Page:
See the 1970s P&G tampon Trust and the later notorious Rely. See the other tampons Procter & Gamble sold around the time of Rely.
Read also the important following articles (issues listed) in the Rochester (New York) Patriot newspaper, which investigated Rely in 1975 and 1976, years before the toxic shock crisis: 23 July-5 August 1975 (front cover) - 6-26 August 1975 - 11 December 1975-13 January 1976 - 1-14 September 1976) - a letter to a customer assuring her that Rely was safe (April 1980) - and a letter from Procter & Gamble (22 September 1980) announcing that it was stopping distribution of Rely because of health concerns
See also the product safety page on this site, and you must read the definitive government site dealing with menstrual products safety: the Food and Drug Administration's at See the super Rely tampon, two sections of its instructions, and an ad for Rely from 1980 And see some other tampons Procter & Gamble sold around the time of Rely and also early commercial tampons
CONTRIBUTE to Humor, Words and expressions about menstruation and Would you stop menstruating if you could?
Some MUM site links:
MUM address & What does MUM mean? |
Email the museum |
Privacy on this site |
Who runs this museum?? |
Amazing women! |
Art of menstruation (and awesome ancient art of menstruation) |
Artists (non-menstrual) |
Asbestos |
Belts |
Bidets |
Birth control and religion |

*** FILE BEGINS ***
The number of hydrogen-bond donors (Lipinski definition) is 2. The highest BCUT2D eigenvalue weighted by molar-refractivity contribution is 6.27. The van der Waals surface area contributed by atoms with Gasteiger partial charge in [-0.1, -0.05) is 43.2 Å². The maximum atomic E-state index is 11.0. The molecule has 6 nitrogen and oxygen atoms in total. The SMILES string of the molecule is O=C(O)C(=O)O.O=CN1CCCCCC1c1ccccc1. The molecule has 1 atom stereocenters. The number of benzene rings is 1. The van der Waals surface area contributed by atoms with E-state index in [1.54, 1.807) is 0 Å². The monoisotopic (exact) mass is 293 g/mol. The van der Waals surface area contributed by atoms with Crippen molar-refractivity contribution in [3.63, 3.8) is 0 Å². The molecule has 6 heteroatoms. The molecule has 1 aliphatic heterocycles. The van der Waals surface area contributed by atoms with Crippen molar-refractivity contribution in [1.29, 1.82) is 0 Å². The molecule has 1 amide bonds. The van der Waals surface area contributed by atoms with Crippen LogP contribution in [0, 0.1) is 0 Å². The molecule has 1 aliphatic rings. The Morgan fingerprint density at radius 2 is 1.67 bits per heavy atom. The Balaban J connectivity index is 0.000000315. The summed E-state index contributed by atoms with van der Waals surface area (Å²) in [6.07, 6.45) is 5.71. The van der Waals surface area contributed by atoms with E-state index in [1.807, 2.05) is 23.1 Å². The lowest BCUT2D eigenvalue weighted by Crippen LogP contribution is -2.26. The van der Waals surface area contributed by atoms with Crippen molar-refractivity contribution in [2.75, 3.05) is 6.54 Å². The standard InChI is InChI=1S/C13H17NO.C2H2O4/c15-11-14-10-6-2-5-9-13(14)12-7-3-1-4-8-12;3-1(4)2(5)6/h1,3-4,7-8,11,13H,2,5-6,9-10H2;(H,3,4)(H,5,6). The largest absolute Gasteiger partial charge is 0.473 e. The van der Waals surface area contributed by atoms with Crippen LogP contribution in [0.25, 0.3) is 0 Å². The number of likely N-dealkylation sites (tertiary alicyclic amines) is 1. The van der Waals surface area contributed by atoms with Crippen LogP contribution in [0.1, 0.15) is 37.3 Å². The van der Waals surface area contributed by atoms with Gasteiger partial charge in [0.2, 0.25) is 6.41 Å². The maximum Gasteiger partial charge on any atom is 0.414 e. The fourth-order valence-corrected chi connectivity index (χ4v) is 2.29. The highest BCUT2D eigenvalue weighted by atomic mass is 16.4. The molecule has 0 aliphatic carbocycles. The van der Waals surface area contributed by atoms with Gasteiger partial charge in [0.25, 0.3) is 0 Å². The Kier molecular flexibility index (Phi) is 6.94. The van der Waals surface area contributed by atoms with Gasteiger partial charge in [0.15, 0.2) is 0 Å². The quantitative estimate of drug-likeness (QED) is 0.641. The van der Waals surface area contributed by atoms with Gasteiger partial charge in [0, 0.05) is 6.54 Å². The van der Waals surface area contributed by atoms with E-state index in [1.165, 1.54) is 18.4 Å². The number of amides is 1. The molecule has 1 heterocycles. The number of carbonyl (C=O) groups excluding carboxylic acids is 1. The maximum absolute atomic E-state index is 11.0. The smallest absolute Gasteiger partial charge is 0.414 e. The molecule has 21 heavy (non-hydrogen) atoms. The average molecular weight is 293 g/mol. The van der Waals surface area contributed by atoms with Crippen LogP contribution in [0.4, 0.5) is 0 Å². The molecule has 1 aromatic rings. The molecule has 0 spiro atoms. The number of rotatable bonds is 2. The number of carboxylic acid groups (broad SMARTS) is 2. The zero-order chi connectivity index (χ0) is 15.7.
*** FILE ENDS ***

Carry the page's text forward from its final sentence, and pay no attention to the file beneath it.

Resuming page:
Birth control drugs, old |
Birth control douche & sponges |
Founder bio |
Bly, Nellie |
MUM board |
Books: menstruation & menopause (& reviews) |
Cats |
Company booklets for girls (mostly) directory |
Contraception and religion |
Contraceptive drugs, old |
Contraceptive douche & sponges |
Costumes |
Menstrual cups |
Cup usage |
Dispensers |
Douches, pain, sprays |
Essay directory |
Examination, gynecological (pelvic) (short history) |
Extraction |
Facts-of-life booklets for girls |
Famous women in menstrual hygiene ads |
Feminine napkin, towel, pad directory |
Founder/director biography |
Gynecological topics by Dr. Soucasaux |
Humor |
Huts |
Links |
Masturbation |
Media coverage of MUM |
Menarche booklets for girls and parents |
Miscellaneous |
Museum future |
Norwegian menstruation exhibit |
Odor |
Olor |
Pad, towel, napkin directory |
Patent medicine |
Poetry directory |
Products, some current |
Puberty booklets for girls and parents|
Religion |
Religión y menstruación |
Your remedies for menstrual discomfort |
Menstrual products safety |
Sanitary napkin, towel, pad directory |
Seguridad de productos para la menstruación |
Science |
Shame |
Slapping, menstrual |
Sponges |
Synchrony |
Tampon directory |
Early tampons |
Teen ads directory |
Tour of the former museum (video) |
Towel, pad, sanitary napkin directory |
Underpants & panties directory |
Videos, films directory |
Words and expressions about menstruation |
Would you stop menstruating if you could? |
What did women do about menstruation in the past? |
Washable pads |
Read 10 years (1996-2006) of articles and Letters to Your MUM on this site.
Leer la versión en español de los siguientes temas: Anticoncepción y religión, Breve reseña - Olor - Religión y menstruación - Seguridad de productos para la menstruación.

Soft Shape menstrual tampon
(Procter & Gamble, 1968, U.S.A.)
Satan worship, said Fundamentalist groups

Procter & Gamble produced several tampons before its big mistake, Rely, which stopped it in its tracks until the company bought Tampax in 1997. Soft Shape was one of those pre-Rely tampons.

Nothing on or in the box explains the name of this tampon. The plastic applicator is fairly rigid and the cotton plug is, well, cotton.